FIG. 4 shows the result obtained by using a method according to the first example of this invention wherein the current density to apply to the dielectric film in the first order is fixed to 10nA/cm2. The subsequent orders are then carried out until the dielectric breaks down. In the first example of this invention, the current density to be applied in each order is divided by the number 3 to break the order down into three equal steps and the divided value of the current density is applied in three increasing incremental steps to the dielectric film. Meanwhile, whenever the divided value of current is applied, the measurement is carried out as to whether the dielectric film is broken down. Measured results by this example are shown in FIG. 4 by way of illustration. In the graph in FIG. 4, axis x represents cumulative failure percentage in a group of the dielectric film samples, and axis y represents the charge value at which the dielectric film is broken down. Moreover, 100 Å is the thickness of the gate oxide film, and NH4 OH and HF are the cleaning solutions which have been used for cleaning the gate oxide film. In FIG. 4, falling within the extrinsic measurements of the dielectric films are the marked results inside of a circle at the lower part of the graph.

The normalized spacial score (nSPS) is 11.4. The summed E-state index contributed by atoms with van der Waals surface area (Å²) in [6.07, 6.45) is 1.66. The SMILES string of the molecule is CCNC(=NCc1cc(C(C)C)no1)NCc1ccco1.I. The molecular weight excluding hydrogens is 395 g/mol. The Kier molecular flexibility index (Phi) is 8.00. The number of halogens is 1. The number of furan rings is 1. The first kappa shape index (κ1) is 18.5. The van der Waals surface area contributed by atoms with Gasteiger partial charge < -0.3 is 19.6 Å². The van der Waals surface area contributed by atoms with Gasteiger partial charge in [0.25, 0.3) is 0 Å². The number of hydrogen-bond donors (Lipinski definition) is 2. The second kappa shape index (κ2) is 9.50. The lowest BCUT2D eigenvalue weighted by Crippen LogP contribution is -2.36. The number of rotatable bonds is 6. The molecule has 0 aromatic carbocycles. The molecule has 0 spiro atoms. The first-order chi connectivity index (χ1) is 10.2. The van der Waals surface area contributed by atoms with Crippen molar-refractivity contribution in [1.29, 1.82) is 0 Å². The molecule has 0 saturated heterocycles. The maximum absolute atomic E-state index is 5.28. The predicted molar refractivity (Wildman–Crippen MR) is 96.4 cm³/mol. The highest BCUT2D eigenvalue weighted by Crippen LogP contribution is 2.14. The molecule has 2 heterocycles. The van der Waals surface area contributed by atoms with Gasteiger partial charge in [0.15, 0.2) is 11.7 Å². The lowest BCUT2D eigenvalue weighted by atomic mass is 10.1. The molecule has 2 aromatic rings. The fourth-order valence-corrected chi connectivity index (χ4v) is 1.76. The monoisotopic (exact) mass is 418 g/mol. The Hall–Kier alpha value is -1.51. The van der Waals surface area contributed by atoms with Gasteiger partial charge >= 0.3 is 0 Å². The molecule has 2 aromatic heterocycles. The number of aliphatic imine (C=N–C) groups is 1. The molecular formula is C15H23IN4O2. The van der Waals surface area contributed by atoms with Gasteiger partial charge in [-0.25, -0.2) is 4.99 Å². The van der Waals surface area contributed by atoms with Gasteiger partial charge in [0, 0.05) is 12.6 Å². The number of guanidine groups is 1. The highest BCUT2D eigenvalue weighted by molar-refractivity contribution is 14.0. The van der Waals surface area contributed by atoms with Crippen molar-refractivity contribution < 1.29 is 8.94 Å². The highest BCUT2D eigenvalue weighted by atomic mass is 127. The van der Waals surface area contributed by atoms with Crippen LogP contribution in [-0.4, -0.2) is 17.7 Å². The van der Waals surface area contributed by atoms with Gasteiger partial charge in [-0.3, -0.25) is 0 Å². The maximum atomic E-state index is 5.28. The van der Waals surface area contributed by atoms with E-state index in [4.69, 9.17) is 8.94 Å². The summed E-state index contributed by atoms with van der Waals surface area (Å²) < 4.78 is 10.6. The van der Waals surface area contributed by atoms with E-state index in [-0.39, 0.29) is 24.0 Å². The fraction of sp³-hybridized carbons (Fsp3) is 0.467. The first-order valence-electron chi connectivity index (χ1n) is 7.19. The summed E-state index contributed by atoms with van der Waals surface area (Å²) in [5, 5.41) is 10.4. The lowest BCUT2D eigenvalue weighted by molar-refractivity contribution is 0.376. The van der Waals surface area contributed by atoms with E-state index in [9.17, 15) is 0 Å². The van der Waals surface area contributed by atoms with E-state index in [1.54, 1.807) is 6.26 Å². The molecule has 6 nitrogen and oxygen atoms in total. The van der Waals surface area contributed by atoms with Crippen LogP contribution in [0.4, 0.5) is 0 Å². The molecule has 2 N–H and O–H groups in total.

However, the marked results at the upper part of the graph, by which the intrinsic measurements of the dielectric film are known, make it difficult to detect the fine difference between the measurements because the results indicate almost similar charge values between them. Accordingly, the method according to the first example can be used roughly to determine the measurements of the initial and average failures of the dielectric film among extrinsic measurements of the dielectric film.
FIG. 5 is a graph showing the result obtained by measuring the charge value at which the dielectric film is broken down in accordance with the second example of the present invention wherein the current value to be applied in each order is divided by the number 25 and the divided value of the current is then twenty-five times applied to the dielectric film. Referring to FIG. 5, the symbol ∘ represents the result when tested after the gate oxides are treated with NH4 OH, and the symbol Δ represents the result when tested after the gate oxides are treated with HF. Moreover, a region defined by an ellipse at the upper portion of the drawing corresponds to the intrinsic failure measurements of the dielectric film, while a region defined by an ellipse at the lower portion corresponds to the extrinsic failure measurements of the dielectric film. As can be seen in FIG. 5, the distinction between the extrinsic failure measurements and the intrinsic failure measurements is clearly made so as to indicate the extrinsic failure measurements of the dielectric film in a precise manner.